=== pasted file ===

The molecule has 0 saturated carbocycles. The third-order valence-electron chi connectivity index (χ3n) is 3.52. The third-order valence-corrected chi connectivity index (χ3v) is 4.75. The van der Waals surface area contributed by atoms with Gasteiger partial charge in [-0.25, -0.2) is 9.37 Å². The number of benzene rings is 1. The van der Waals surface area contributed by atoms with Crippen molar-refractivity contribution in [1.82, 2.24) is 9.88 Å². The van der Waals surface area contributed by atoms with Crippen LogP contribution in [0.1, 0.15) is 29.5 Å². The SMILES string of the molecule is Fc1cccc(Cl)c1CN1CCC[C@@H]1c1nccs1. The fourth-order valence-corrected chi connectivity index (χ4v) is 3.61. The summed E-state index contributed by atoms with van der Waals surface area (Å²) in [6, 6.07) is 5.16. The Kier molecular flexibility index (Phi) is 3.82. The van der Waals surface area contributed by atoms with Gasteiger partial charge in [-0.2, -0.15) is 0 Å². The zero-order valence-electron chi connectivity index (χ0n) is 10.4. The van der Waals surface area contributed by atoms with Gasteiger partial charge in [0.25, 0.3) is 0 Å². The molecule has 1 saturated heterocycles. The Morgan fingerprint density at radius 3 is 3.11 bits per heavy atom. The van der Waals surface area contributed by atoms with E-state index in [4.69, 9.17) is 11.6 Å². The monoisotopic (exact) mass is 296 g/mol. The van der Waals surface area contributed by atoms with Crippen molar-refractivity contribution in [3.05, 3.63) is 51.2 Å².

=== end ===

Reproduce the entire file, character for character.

The molecule has 0 saturated carbocycles. The third-order valence-electron chi connectivity index (χ3n) is 3.52. The third-order valence-corrected chi connectivity index (χ3v) is 4.75. The van der Waals surface area contributed by atoms with Gasteiger partial charge in [-0.25, -0.2) is 9.37 Å². The number of benzene rings is 1. The van der Waals surface area contributed by atoms with Crippen molar-refractivity contribution in [1.82, 2.24) is 9.88 Å². The van der Waals surface area contributed by atoms with Crippen LogP contribution in [0.1, 0.15) is 29.5 Å². The SMILES string of the molecule is Fc1cccc(Cl)c1CN1CCC[C@@H]1c1nccs1. The fourth-order valence-corrected chi connectivity index (χ4v) is 3.61. The summed E-state index contributed by atoms with van der Waals surface area (Å²) in [6, 6.07) is 5.16. The Kier molecular flexibility index (Phi) is 3.82. The van der Waals surface area contributed by atoms with Gasteiger partial charge in [-0.2, -0.15) is 0 Å². The zero-order valence-electron chi connectivity index (χ0n) is 10.4. The van der Waals surface area contributed by atoms with Gasteiger partial charge in [0.25, 0.3) is 0 Å². The molecule has 1 saturated heterocycles. The Morgan fingerprint density at radius 3 is 3.11 bits per heavy atom. The van der Waals surface area contributed by atoms with E-state index in [4.69, 9.17) is 11.6 Å². The monoisotopic (exact) mass is 296 g/mol. The van der Waals surface area contributed by atoms with Crippen molar-refractivity contribution in [3.05, 3.63) is 51.2 Å².